Skip to main content
Oral Contraceptives and Reproductive Cancers: Weighing the Risks and Benefits
CRVAW Faculty Journal Articles
  • Ann L. Coker, University of South Carolina - Columbia
  • Susan Harlap, Memorial Sloan-Kettering Cancer Center
  • Judith A. Fortney, Family Health International
The hypothetical incidence of reproductive cancers resulting from oral contraceptive use was estimated in several models comparing the cumulative lifetime incidence of cancer of the breast, cervix, ovary and endometrium expected in pill users with the incidence expected in nonusers. The potential number of cancer-free days that would be gained or lost by pill users was com- pared with similar estimates among nonusers. If five years or more of pill use were associated with a 20% increase in the risk of breast cancerbeing diagnosed before age 50, a 20% increase in cervical cancer risk and a 50% reduction in the risks of ovarian and endometrial cancers, then every 100,000 pill users would experience 44 fewer reproductive cancers during their lifetime than would nonusers, and would gain one more day free of cancer. If higher estimates of the five-yearpill-associated risks of breast and cervical cancer are used-a 50% increased risk of each, for example-then pill users would experience more reproductive cancers than nonusers and would have 11 fewer cancer-free days of life.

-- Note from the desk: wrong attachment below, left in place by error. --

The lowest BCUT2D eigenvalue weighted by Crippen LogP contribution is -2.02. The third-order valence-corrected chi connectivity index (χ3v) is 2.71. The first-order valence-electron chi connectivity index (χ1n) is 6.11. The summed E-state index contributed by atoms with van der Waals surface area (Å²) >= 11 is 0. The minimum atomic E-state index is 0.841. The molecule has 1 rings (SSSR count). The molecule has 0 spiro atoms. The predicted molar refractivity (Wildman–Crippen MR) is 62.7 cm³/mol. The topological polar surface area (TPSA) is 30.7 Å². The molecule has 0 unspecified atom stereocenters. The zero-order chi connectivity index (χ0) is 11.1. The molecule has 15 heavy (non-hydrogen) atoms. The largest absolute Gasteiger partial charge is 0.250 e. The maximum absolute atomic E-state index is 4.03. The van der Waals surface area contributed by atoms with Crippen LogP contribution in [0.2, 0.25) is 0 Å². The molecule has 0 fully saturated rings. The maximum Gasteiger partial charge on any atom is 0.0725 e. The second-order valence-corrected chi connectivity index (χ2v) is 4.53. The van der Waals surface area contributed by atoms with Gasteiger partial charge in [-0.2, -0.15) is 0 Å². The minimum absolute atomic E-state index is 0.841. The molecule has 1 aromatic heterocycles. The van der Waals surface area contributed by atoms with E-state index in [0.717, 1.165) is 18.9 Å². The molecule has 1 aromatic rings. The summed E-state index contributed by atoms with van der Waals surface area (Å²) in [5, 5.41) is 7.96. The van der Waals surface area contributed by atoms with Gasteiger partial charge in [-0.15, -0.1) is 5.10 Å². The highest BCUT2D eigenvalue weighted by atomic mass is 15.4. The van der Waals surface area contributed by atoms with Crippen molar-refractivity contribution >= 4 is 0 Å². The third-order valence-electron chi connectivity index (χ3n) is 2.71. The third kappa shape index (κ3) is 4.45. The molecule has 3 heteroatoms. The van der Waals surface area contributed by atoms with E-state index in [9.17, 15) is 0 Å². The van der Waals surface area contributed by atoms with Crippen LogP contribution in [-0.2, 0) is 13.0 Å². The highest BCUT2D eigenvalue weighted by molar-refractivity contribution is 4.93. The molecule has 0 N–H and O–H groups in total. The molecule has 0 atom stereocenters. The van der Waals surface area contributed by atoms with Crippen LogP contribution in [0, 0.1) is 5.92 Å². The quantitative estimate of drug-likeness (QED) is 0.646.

Document Type
Publication Date
Notes/Citation Information

Published in Family Planning Perspectives, v. 25, no. 1, p. 17-21.

Dr. Ann Coker had not been a faculty member of the University of Kentucky at the time of publication.

Citation Information
Ann L. Coker, Susan Harlap and Judith A. Fortney. "Oral Contraceptives and Reproductive Cancers: Weighing the Risks and Benefits" (1993)
Available at: